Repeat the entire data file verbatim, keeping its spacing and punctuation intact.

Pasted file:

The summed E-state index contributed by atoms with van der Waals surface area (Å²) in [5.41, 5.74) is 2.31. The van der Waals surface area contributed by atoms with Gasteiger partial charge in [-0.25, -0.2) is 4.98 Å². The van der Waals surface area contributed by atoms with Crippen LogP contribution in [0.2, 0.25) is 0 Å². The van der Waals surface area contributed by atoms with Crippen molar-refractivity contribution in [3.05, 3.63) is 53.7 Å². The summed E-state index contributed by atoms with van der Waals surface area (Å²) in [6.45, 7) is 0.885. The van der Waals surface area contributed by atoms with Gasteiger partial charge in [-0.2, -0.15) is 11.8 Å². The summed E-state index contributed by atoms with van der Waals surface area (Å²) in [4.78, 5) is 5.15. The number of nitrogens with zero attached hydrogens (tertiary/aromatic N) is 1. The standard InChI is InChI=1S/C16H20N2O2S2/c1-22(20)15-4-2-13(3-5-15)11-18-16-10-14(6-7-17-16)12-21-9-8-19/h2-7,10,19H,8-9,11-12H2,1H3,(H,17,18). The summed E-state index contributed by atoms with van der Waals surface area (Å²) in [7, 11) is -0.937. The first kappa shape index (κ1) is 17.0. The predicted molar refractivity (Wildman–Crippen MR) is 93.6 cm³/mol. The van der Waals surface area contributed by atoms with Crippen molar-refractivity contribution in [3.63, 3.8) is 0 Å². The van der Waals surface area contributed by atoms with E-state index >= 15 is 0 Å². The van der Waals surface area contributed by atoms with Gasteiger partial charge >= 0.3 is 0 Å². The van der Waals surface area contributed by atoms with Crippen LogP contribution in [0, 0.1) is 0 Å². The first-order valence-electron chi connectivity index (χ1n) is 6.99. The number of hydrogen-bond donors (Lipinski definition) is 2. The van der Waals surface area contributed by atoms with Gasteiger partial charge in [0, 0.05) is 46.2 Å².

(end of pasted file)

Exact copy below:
The summed E-state index contributed by atoms with van der Waals surface area (Å²) in [5.41, 5.74) is 2.31. The van der Waals surface area contributed by atoms with Gasteiger partial charge in [-0.25, -0.2) is 4.98 Å². The van der Waals surface area contributed by atoms with Crippen LogP contribution in [0.2, 0.25) is 0 Å². The van der Waals surface area contributed by atoms with Crippen molar-refractivity contribution in [3.05, 3.63) is 53.7 Å². The summed E-state index contributed by atoms with van der Waals surface area (Å²) in [6.45, 7) is 0.885. The van der Waals surface area contributed by atoms with Gasteiger partial charge in [-0.2, -0.15) is 11.8 Å². The summed E-state index contributed by atoms with van der Waals surface area (Å²) in [4.78, 5) is 5.15. The number of nitrogens with zero attached hydrogens (tertiary/aromatic N) is 1. The standard InChI is InChI=1S/C16H20N2O2S2/c1-22(20)15-4-2-13(3-5-15)11-18-16-10-14(6-7-17-16)12-21-9-8-19/h2-7,10,19H,8-9,11-12H2,1H3,(H,17,18). The summed E-state index contributed by atoms with van der Waals surface area (Å²) in [7, 11) is -0.937. The first kappa shape index (κ1) is 17.0. The predicted molar refractivity (Wildman–Crippen MR) is 93.6 cm³/mol. The van der Waals surface area contributed by atoms with Crippen molar-refractivity contribution in [3.63, 3.8) is 0 Å². The van der Waals surface area contributed by atoms with E-state index >= 15 is 0 Å². The van der Waals surface area contributed by atoms with Gasteiger partial charge >= 0.3 is 0 Å². The van der Waals surface area contributed by atoms with Crippen LogP contribution in [0, 0.1) is 0 Å². The first-order valence-electron chi connectivity index (χ1n) is 6.99. The number of hydrogen-bond donors (Lipinski definition) is 2. The van der Waals surface area contributed by atoms with Gasteiger partial charge in [0, 0.05) is 46.2 Å².